Fallacies of reasoning fall come in two kinds. Logic textbooks focus on formal fallacies, slips in inference: “If all dogs have tails, then all animals with tails are dogs.” So-called critical thinking instruction tends to focus on informal fallacies, tricks of distraction: “Scientific people don’t believe in ghosts, so there must not be any ghosts.” “If we don’t change our mind about global warming, we’ll all drown!” “Everyone knows the moon is made of cheese.” "How can you be so unpatriotic as to criticize the President's proposal?"
There certainly are such things as informal fallacies, and in the last four examples, the reasoning really is fallacious. Unfortunately, having been raised on bad critical thinking textbooks, most of my students think all appeals to such things as authority, fear, popular opinion, and shame are illegitimate.
That’s utterly false. Let us think a little more critically about so-called critical thinking.
Take authority: There is nothing wrong with asking a geologist about the chemical composition of limestone, since I can't possibly have first-hand knowledge of everything, and he knows more about limestone than I do. Careful use of authority serves the ends of reason provided that I have reasonable assurance of the supposed authority's honesty, reliability, and qualifications, the question asked concerns his own field of expertise, I consider not just his answers but the reasons he gives for them, and, if authorities differ, I consult the other ones too.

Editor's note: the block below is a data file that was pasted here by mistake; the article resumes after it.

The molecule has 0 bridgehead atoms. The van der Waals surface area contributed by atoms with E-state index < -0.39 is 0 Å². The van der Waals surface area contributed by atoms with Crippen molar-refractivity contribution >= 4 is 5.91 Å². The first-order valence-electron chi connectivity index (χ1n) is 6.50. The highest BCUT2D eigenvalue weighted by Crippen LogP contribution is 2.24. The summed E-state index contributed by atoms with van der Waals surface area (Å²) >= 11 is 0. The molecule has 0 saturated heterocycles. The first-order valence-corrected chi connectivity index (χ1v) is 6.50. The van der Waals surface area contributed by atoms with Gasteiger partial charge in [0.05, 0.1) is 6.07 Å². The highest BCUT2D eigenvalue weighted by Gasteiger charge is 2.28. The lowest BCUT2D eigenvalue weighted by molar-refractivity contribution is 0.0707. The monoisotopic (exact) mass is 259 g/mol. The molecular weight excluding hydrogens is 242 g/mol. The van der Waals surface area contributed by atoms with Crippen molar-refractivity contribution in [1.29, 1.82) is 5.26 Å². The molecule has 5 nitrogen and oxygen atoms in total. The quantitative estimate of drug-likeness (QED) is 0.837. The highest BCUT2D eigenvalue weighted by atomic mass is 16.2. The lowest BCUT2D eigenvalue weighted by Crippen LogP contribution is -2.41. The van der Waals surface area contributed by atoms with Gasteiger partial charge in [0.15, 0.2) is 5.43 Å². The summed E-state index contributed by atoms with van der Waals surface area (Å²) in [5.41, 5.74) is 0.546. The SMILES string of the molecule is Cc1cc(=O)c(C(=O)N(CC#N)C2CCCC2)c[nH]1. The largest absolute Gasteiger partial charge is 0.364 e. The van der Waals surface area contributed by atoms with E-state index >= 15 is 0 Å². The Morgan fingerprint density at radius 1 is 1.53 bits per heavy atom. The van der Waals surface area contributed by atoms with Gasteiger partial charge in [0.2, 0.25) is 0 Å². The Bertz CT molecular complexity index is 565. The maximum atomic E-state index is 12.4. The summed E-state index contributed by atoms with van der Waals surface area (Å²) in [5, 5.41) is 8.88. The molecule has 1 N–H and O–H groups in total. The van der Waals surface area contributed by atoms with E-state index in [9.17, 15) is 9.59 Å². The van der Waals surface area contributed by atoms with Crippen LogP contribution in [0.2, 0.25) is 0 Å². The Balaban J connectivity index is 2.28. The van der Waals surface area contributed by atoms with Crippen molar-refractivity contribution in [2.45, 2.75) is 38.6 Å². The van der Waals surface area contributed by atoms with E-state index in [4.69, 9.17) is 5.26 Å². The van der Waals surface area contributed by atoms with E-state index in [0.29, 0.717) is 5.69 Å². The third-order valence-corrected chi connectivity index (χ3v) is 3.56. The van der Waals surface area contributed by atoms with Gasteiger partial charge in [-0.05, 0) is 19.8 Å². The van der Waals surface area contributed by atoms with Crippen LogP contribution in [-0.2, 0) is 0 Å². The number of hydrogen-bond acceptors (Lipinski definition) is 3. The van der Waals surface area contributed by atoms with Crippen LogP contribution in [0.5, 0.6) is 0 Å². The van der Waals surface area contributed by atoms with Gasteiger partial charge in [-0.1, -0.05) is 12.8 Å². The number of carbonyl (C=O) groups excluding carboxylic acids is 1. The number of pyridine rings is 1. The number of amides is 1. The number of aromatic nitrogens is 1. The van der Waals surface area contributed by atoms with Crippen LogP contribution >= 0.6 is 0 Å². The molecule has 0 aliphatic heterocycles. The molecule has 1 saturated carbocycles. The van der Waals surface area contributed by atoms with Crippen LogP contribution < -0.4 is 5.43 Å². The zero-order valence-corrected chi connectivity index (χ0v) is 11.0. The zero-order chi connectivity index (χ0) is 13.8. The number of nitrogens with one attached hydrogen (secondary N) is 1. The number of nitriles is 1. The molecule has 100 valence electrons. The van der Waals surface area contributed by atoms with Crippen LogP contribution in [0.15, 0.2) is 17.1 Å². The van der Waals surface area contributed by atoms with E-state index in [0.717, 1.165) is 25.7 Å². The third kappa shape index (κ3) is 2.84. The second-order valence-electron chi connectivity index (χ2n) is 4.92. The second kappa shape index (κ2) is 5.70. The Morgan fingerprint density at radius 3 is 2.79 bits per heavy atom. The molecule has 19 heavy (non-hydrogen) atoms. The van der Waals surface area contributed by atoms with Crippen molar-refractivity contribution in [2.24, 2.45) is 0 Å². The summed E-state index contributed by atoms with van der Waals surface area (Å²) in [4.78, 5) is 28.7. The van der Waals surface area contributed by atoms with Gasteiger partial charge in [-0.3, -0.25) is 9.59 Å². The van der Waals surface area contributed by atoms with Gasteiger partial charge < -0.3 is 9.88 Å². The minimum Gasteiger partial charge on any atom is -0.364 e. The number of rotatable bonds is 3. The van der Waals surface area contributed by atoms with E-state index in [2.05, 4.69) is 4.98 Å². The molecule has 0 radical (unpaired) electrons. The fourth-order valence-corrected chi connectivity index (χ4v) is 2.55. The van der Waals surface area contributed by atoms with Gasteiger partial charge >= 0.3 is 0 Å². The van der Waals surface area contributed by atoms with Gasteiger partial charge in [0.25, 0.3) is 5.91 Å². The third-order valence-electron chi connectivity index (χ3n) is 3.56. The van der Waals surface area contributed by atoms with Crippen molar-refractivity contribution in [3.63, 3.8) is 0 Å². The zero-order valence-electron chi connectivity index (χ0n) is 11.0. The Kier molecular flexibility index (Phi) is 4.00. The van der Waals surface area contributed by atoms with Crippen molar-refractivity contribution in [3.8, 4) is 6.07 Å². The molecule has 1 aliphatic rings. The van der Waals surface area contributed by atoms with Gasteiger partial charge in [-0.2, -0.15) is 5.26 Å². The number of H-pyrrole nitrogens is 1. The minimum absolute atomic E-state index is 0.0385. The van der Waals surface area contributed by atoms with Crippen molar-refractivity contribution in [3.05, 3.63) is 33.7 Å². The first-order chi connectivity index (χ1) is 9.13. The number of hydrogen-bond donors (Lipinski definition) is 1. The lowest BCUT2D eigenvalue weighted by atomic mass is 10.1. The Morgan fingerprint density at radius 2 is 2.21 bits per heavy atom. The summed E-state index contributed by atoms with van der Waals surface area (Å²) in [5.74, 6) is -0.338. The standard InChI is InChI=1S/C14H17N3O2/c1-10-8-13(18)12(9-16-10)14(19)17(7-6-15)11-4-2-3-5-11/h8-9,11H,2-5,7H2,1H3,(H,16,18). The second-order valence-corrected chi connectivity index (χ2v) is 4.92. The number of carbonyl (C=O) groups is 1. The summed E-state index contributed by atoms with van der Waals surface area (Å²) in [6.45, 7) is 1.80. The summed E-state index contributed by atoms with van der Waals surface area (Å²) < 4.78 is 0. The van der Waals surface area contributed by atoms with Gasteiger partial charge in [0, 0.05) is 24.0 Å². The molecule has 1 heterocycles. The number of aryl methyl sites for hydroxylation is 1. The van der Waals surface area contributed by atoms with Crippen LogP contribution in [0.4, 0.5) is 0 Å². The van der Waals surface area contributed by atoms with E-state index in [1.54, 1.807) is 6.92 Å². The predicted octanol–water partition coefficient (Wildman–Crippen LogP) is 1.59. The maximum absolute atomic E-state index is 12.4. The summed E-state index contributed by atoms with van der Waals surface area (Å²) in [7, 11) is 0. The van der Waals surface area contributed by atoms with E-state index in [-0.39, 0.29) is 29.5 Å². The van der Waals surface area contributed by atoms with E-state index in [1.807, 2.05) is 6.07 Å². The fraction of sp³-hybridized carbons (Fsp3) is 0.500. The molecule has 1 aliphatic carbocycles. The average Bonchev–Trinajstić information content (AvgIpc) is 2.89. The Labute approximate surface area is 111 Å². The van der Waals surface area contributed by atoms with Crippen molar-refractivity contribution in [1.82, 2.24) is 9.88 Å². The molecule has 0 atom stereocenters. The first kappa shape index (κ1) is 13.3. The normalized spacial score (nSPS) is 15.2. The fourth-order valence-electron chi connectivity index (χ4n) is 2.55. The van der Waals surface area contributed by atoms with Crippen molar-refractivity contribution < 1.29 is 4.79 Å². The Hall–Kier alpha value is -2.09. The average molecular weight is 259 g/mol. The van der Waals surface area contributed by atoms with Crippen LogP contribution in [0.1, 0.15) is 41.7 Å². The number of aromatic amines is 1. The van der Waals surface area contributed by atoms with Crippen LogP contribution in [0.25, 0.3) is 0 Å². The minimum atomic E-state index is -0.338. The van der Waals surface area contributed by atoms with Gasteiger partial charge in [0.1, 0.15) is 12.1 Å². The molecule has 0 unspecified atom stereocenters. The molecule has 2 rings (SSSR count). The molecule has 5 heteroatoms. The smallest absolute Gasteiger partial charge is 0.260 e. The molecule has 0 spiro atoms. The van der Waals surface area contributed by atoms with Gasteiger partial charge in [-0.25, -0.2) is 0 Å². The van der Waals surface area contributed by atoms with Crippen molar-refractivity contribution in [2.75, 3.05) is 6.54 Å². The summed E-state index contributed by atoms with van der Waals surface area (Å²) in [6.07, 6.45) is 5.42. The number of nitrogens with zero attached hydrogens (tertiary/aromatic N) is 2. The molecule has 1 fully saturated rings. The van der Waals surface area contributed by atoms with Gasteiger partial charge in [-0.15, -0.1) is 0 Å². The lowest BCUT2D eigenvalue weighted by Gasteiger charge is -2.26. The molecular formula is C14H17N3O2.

Or take fear: Of course the mere fact that laws are backed up with fear of punishment does not prove that their principles are true. But laws are not illegitimate just because they depend on fear. Law is a teacher, and those who will not listen to reason must be instructed by penalties.
Or popular opinion: We have no inside knowledge about what the moon is made of, but we do have inside knowledge of many other things – for example, the structure of human motivation. So, the fact that almost all people in all times and places would agree that they undertake each of their acts for the sake of some good is a strong argument that they really do. Though we may have forgotten, the classical philosophers understood this well
Even shame: If I really have done wrong, then those who arouse my conscience are doing me a favor. They are asking me to pay attention to the data; they are calling my attention to something that deep down, I already know. Such an appeal to shame is entirely legitimate.